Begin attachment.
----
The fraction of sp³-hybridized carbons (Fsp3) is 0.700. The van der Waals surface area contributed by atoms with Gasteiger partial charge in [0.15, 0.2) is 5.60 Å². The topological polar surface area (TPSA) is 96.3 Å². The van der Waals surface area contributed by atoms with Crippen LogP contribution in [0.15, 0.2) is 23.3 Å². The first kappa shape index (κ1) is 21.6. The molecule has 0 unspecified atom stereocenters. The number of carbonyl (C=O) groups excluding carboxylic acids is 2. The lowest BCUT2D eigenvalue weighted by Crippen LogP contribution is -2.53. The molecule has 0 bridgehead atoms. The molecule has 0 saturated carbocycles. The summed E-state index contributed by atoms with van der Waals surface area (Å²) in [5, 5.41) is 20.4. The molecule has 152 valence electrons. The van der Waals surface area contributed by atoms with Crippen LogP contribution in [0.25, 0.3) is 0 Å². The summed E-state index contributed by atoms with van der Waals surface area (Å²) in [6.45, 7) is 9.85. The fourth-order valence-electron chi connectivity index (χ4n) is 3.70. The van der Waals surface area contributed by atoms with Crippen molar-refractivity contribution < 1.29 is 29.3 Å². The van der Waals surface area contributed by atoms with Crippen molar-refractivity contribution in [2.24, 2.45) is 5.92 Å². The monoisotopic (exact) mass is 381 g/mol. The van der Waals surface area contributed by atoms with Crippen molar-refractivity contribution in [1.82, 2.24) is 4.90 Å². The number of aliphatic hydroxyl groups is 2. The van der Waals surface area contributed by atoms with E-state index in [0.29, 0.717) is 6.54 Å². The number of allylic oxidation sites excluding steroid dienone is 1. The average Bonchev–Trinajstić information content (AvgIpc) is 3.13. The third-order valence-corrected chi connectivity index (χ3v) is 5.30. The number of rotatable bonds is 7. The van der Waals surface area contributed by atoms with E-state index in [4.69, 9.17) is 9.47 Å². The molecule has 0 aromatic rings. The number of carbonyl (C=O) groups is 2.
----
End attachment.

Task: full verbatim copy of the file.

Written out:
The fraction of sp³-hybridized carbons (Fsp3) is 0.700. The van der Waals surface area contributed by atoms with Gasteiger partial charge in [0.15, 0.2) is 5.60 Å². The topological polar surface area (TPSA) is 96.3 Å². The van der Waals surface area contributed by atoms with Crippen LogP contribution in [0.15, 0.2) is 23.3 Å². The first kappa shape index (κ1) is 21.6. The molecule has 0 unspecified atom stereocenters. The number of carbonyl (C=O) groups excluding carboxylic acids is 2. The lowest BCUT2D eigenvalue weighted by Crippen LogP contribution is -2.53. The molecule has 0 bridgehead atoms. The molecule has 0 saturated carbocycles. The summed E-state index contributed by atoms with van der Waals surface area (Å²) in [5, 5.41) is 20.4. The molecule has 152 valence electrons. The van der Waals surface area contributed by atoms with Crippen LogP contribution in [0.25, 0.3) is 0 Å². The summed E-state index contributed by atoms with van der Waals surface area (Å²) in [6.45, 7) is 9.85. The fourth-order valence-electron chi connectivity index (χ4n) is 3.70. The van der Waals surface area contributed by atoms with Crippen molar-refractivity contribution < 1.29 is 29.3 Å². The van der Waals surface area contributed by atoms with Crippen molar-refractivity contribution in [2.24, 2.45) is 5.92 Å². The monoisotopic (exact) mass is 381 g/mol. The van der Waals surface area contributed by atoms with Crippen molar-refractivity contribution in [1.82, 2.24) is 4.90 Å². The number of aliphatic hydroxyl groups is 2. The van der Waals surface area contributed by atoms with E-state index in [0.29, 0.717) is 6.54 Å². The number of allylic oxidation sites excluding steroid dienone is 1. The average Bonchev–Trinajstić information content (AvgIpc) is 3.13. The third-order valence-corrected chi connectivity index (χ3v) is 5.30. The number of rotatable bonds is 7. The van der Waals surface area contributed by atoms with E-state index in [4.69, 9.17) is 9.47 Å². The molecule has 0 aromatic rings. The number of carbonyl (C=O) groups is 2.